This morning we saw a few St. Pat’s racers picking up breakfast at the Bread. Co., and their visits were overlapping with folks getting warm drinks to fortify themselves for the parade downtown. The Irish Village on Kiener Plaza is still going on, with live music until 6 p.m., but I haven’t been able to get my kids interested in much outdoors since last weekend. They’d rather be inside playing computer games — and I have to admit I don’t much blame them!

It’ll be a lot nicer on Wednesday (March 17) for the Ancient Order of Hibernians’ 26th annual parade in Dogtown, along Tamm Avenue. It’s supposed to be back in the 50s for the noontime parade. Luck of the (truly) Irish, I guess! There are more than 100 units in the parade, including many Irish dance schools and heritage groups. But make sure you park legally (the parking lots south of Manchester are a good bet, though you’ll have to hike back uphill to reach the parade route). And be sure to leave glass containers at home.

Unless you have a really good excuse to stay indoors, get out and enjoy the fabulous 50-degree weather predicted for this weekend! Two free options I like are:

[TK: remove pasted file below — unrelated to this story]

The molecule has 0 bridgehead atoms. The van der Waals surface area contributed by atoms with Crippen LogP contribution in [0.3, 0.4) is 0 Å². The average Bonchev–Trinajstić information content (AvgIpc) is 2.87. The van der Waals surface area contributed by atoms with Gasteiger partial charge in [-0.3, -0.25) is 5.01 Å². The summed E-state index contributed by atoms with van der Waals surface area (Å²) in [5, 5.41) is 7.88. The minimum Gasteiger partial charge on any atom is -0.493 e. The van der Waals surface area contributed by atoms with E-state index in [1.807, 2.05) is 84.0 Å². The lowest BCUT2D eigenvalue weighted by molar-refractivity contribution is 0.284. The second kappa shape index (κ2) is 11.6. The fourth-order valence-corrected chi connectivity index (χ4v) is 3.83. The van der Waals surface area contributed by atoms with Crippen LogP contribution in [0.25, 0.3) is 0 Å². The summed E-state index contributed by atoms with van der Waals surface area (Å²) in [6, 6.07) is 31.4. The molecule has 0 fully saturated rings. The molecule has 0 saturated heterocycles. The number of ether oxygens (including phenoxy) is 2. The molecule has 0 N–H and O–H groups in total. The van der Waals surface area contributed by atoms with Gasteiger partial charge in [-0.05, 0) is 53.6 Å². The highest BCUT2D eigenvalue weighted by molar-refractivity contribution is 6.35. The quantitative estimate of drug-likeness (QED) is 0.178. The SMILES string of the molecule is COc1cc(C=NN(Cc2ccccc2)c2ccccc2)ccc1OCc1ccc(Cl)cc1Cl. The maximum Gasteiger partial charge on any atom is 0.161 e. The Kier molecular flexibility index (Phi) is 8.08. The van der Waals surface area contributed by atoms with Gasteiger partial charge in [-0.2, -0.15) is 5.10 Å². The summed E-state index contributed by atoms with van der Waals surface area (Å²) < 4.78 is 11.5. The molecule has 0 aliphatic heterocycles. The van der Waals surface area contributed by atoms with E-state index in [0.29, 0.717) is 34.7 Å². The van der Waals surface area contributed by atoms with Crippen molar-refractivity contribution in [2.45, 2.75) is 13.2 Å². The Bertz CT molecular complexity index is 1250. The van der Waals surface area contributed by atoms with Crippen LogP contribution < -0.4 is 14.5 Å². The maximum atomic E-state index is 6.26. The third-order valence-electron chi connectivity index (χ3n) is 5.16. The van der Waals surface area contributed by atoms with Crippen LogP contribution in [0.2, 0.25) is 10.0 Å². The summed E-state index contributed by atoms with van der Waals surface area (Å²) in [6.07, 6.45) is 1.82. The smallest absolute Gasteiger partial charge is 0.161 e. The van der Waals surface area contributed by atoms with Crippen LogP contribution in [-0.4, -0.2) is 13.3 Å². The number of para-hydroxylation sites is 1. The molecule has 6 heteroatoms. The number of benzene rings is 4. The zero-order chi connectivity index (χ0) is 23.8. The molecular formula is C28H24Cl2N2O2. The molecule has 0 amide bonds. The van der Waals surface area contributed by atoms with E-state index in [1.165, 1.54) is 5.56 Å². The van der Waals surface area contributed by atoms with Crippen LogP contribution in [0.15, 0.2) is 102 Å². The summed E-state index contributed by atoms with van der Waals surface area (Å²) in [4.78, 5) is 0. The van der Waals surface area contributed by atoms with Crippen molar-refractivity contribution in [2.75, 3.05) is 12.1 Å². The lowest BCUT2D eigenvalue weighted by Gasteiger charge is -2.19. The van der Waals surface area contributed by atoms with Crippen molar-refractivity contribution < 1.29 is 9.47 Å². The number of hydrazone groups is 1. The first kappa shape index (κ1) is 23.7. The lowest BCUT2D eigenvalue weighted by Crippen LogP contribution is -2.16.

1. The Moolah Shrine Circus Parade along Main Street in St. Charles, Saturday (March 6) at noon. I admit to being a fan of the little cars, but what I really dig are the marching bands, and this parade promises to have some good ones.
  2. The Maple Festival at Pere Marquette Lodge in Grafton, Ill., on Sunday (March 7) from 11 a.m. to 3 p.m. This is a first-time event at this particular location, but we’ve attended the one at Rockwoods Reservation in Wildwood and had a great time.

If nothing else, check your yard for signs of spring (buds on trees, daffodils poking up through the dirt) and have your kids record their findings in a nature journal.  You can buy these with observation suggestions built in, or you can make your own by simply arming your child with a notebook and some crayons or colored pencils and asking him some leading questions.